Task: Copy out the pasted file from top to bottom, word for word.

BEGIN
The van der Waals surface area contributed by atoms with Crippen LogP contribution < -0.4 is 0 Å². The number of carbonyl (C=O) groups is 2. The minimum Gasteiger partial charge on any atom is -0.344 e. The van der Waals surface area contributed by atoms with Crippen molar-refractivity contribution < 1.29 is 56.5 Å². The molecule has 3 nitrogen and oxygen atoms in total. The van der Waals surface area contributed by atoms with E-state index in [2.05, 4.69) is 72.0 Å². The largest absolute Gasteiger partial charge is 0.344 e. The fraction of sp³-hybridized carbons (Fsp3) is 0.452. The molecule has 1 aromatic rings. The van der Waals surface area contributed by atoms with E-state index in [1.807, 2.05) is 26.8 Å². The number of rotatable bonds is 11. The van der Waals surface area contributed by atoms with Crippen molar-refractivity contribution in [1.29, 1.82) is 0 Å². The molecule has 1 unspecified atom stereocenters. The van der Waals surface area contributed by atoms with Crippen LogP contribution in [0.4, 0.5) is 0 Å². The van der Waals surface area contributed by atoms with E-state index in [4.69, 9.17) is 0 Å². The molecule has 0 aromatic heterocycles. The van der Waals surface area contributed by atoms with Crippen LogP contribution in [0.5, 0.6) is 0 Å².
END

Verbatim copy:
The van der Waals surface area contributed by atoms with Crippen LogP contribution < -0.4 is 0 Å². The number of carbonyl (C=O) groups is 2. The minimum Gasteiger partial charge on any atom is -0.344 e. The van der Waals surface area contributed by atoms with Crippen molar-refractivity contribution < 1.29 is 56.5 Å². The molecule has 3 nitrogen and oxygen atoms in total. The van der Waals surface area contributed by atoms with E-state index in [2.05, 4.69) is 72.0 Å². The largest absolute Gasteiger partial charge is 0.344 e. The fraction of sp³-hybridized carbons (Fsp3) is 0.452. The molecule has 1 aromatic rings. The van der Waals surface area contributed by atoms with E-state index in [1.807, 2.05) is 26.8 Å². The number of rotatable bonds is 11. The van der Waals surface area contributed by atoms with Crippen molar-refractivity contribution in [1.29, 1.82) is 0 Å². The molecule has 1 unspecified atom stereocenters. The van der Waals surface area contributed by atoms with Crippen LogP contribution in [0.4, 0.5) is 0 Å². The van der Waals surface area contributed by atoms with E-state index in [4.69, 9.17) is 0 Å². The molecule has 0 aromatic heterocycles. The van der Waals surface area contributed by atoms with Crippen LogP contribution in [0.5, 0.6) is 0 Å².